3 Replies Latest reply on Mar 28, 2018 12:26 PM by Tom Coulter

    Acute angle k factor

    Tom Coulter

      Hello all,

       

          I am trying to build bend tables for the sheet metal (typ. .059" Stainless Measured) we bend. Our tables are accurate for angles 90 degrees and more but fail at acute angles. I have pressed 5" test pieces at 135 (so a 45 deg acute bend), 145, 100, and 90. We may have had bottoming trying to press the 145 but the 135 completely airbent. I have been using the bend works PDF http://www.micro-machine-shop.com/Sheet%20Metal%20Bending.pdf to assist me but while it works wonders with 90 deg bends I'm having a real hard time with figuring out acute angles. I set up a sketch jig if you will to help me interpret the dimensions. Has anyone had any luck with this or know any good calcs that work on non 90 degree bends?

       

      Thank you all so muchsketch jig.JPG

        • Re: Acute angle k factor
          Dennis Dohogne

          Tom,

          Have you done some measuring and bending of coupons to develop K-factors for your materials and your own equipment?  Using some published values is a crapshoot at best.  The rules-of-thumb values in that document will only serve as a sanity check when you develop your own numbers so that you know when you are in the right ballpark with your calculations.

           

          When we measured our material thicknesses we found them to be significantly different from the published gage values.  That was a huge revelation!  But when we measured, bent and measured some coupons we were able to make amazingly accurate flat patterns in SWX with our resulting K-factors.

           

          K-factors work very well over a wide range of bending angles, even if the data is measured from coupons bent only at 90 degrees.  However, if the flat pattern is not accurate enough for your acute angle bends then you can just develop another set of K-factors for those acute bends.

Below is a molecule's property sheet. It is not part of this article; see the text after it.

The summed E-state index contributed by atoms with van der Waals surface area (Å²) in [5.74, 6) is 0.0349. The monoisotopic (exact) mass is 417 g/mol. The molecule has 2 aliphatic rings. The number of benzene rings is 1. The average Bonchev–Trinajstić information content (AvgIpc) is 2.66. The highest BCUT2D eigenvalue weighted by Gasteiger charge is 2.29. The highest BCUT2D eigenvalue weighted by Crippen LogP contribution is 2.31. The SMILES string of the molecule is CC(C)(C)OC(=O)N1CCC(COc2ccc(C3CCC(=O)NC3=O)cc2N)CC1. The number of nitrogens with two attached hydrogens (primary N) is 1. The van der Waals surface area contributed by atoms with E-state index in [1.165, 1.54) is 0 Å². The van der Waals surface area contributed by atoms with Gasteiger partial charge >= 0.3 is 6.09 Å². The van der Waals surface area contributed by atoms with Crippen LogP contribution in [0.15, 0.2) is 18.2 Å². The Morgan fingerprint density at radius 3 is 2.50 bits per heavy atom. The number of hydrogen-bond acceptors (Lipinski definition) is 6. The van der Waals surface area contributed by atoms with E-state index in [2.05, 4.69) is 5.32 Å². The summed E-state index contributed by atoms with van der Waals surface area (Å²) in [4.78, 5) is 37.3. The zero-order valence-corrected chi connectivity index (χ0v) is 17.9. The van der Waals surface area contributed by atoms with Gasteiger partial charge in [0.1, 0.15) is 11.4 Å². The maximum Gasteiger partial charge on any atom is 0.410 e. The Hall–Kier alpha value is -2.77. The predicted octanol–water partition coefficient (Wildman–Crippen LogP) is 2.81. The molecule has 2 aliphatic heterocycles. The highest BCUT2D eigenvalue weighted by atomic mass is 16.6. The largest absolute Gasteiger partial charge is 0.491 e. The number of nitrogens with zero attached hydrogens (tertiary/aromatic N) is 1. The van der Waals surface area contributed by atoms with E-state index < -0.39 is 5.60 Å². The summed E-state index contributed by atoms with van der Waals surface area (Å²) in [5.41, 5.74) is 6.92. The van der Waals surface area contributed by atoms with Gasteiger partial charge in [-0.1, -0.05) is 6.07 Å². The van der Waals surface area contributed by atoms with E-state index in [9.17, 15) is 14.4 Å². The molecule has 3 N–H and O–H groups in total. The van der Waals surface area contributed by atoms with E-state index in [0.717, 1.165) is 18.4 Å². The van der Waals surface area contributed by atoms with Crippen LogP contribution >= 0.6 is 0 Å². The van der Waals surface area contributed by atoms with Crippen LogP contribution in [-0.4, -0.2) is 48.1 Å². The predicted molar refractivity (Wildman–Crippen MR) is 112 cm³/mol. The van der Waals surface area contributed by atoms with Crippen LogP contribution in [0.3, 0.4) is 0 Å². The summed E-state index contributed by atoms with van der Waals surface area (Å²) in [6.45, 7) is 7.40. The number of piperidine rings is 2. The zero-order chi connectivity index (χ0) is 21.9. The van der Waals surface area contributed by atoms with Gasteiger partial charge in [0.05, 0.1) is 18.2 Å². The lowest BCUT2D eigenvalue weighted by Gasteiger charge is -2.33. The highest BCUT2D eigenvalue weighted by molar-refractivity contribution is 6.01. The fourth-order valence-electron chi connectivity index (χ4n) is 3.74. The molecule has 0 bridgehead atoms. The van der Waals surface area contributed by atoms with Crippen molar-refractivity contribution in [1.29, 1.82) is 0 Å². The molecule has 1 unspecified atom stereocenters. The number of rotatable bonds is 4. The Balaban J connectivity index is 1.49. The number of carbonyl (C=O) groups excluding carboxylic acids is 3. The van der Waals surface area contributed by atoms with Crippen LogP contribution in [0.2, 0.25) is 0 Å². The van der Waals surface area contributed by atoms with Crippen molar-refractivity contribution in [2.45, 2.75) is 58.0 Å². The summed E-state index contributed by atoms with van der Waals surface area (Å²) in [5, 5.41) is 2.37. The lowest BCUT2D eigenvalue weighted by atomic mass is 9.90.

I've attached a drawing and a spreadsheet that a lot of folks have found extremely valuable in calculating K-factors for their own materials and equipment (we even rechecked the material every six months or whenever purchasing changed vendors, whichever came first).  You should first do this for 90 degree bends and see if the K-factors give you good enough results at your acute angles.  If not, then you can modify the techniques for measuring parts bent at acute angles.

            • Re: Acute angle k factor
              Tom Coulter

              Yes, we developed our K factors a few years back after test bending all our materials at 90 degrees and we have used that since then with extremely accurate results since then. We recently started making some parts with acute angles and the flats do not represent what needs to be cut. All the calculators I've seen only input at 90 degrees. Thanks!

            • Re: Acute angle k factor
              Roland Schwarz

              Most reliable bend tables are the result of experimentation and are specific to a set of tools and machines. You're better off running your own experiments.